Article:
“I was doing pop shows and people told me that I sounded like Karen Carpenter,” said Berting Brett. “Then, my husband Mark (producer Mark Brett) heard me singing ‘Merry Christmas Darling.’

“I told him I always had a dream of doing a Karen Carpenter show and he said — let’s do it. I tried it out at a small show in Toronto and it was a great success. We definitely thought we were on to something.

“The song ‘Merry Christmas Darling,’ was the catalyst. It is a favorite Christmas song for so many people. And, it was a big hit for the Carpenters.”

It didn’t take long for the musical couple to turn the dream into a reality.

“We started searching around for a music director,” said Berting Brett. “The Carpenters’ sound was very special, so we knew we had to find the right person to be the music director. We found Harry Sharpe, who is based in Nashville.”

Sharpe’s career in Nashville began years ago when he toured with Eddy Raven playing piano and singing background vocals.  He did the same with Tanya Tucker and Donna Summer. Sharpe was Wynonna Judd’s music director for six of the 11 years he worked with her.

“Mark, Harry and I hand-picked this wonderful group of musicians,” said Bering Brett. “For the last three years, we’ve travelled all across the country doing shows. One of the most exciting shows was the one we just did in Downey.”

Singing Carpenters’ songs and nailing them every time is no easy task for any vocalist.

“What Karen Carpenter does vocally is tremendous,” said Berting Brett. “She makes it seem so easy, but it is very difficult. She sang without any affectations. There were no tricks. It was always about that rich, warm tone. She had such a great gift.”

Video link for Merry Christmas Darling: Carpenters’ Christmas — https://youtu.be/4h18WcwaH0Y.

The show at the Upper Darby Performing Arts Center will start at 3 p.m. Tickets are $40 and $45.

When “Mean Girls” played Philadelphia in the last two weeks of November as part of the Kimmel Center’s Broadway Philadelphia series, it was a show that a lot of its audience – fans ages 18-35 – grew up with.

Now, the Kimmel Series’ next production is a show that a much larger demographic “grew up with.”

The Spongebob Musical

The show is “The Spongebob Musical,” which is running from December 3-15 at the Forrest Theatre (1114 Walnut Street, Philadelphia, 215-893-1999,www.kimmelcenter.org).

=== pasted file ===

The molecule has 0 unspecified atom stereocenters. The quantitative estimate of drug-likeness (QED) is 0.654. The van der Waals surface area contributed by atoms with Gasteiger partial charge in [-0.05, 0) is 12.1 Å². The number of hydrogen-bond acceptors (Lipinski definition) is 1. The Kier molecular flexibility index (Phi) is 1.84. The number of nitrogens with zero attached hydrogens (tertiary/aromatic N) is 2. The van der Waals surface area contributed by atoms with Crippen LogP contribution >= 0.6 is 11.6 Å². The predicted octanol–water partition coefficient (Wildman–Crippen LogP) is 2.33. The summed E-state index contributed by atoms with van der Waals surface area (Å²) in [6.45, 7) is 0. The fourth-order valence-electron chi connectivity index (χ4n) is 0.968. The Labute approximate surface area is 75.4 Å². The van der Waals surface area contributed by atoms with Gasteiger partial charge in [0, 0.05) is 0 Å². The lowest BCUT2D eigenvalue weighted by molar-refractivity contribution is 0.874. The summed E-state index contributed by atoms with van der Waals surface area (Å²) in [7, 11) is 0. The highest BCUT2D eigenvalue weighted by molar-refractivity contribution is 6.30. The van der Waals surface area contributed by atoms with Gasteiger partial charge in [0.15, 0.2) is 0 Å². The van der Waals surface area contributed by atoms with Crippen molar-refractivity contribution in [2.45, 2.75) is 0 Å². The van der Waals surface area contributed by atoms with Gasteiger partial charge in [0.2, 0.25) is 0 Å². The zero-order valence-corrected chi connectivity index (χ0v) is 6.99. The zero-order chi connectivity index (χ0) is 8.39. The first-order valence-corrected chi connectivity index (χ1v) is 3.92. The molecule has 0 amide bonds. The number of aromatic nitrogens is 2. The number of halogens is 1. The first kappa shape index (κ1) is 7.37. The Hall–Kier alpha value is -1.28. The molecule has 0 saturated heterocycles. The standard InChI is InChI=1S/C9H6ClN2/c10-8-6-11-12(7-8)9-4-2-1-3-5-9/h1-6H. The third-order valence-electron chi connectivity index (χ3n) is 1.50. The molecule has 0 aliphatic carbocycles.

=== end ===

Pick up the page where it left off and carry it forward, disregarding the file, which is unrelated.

“The Spongebob Musical” — the 2018 Tony-winning musical and 2019 Best Musical winner of the Drama Desk and Outer Critics Circle Awards — is making its Philadelphia premiere this month. The show is inspired by the long-running Nickelodeon TV program, “SpongeBob SquarePants.” But the actors are not dressed as costumed cartoon characters, but rather actual “human” actors on stage.

The production features an original pop and rock-infused musical score by a legendary roster of Grammy Award-winning songwriters including Steven Tyler and Joe Perry of Aerosmith, David Bowie and Brian Eno, Sara Bareilles, Lady Antebellum, The Flaming Lips, Cyndi Lauper and John Legend among many others.

“We started this tour on September 22 and we’ve been going strong ever since,” said Beau Bradshaw, during a phone interview last week from a tour stop in Dayton, Ohio.

Bradshaw, a native of Buffalo, New York, plays the role of Patrick Star, a starfish that is SpongeBob’s good buddy.

“I went to see the show on Broadway a year ago with my mother,” said Bradshaw. “ I liked the role of Patrick and my mom said – you have to play this role…it’s perfect for you.”

As it so often happens in life, what mama says turns out to be true.

“I auditioned back at the beginning of March,” said Bradshaw. “It was a long audition process. I had six callbacks and then found out in June that I had the part. I was very confident about getting the role. It was just a gut feeling.”

Bradshaw was very familiar with Patrick long before it became a Broadway hit.

“I was a big fan of ‘SpongeBob SquarePants’ when I was growing up,” said Bradshaw. “I used to watch it all the time. Everybody I knew loved the show.”

Enough people have loved “SpongeBob SquarePants” over the last decade-plus that the show has remained popular enough to now be its 13th season on television.

SpongeBob SquarePants” is an American animatedcomedy television series created by marine science educator and animatorStephen Hillenburg for Nickelodeon. The series chronicles the adventures and endeavors of the title character and his aquatic friends. It is the highest rated series to air on Nickelodeon and Viacom Media Networks‘ most distributed property.

“SpongeBob SquarePants” has won a variety of awards including six Annie Awards, eight Golden Reel Awards, four Emmy Awards, 16 Kids’ Choice Awards, and two BAFTA Children’s Awards. In 2011, a newly described species of fungus, Spongiforma squarepantsii, was named after the cartoon’s title character.

In the show, a square yellow sponge named SpongeBob SquarePants lives in a pineapple with his pet snail, Gary, in the city of Bikini Bottom on the floor of the Pacific Ocean. He works as a fry cook at the Krusty Krab. During his time off, SpongeBob has a knack for attracting trouble with his starfish friend, Patrick.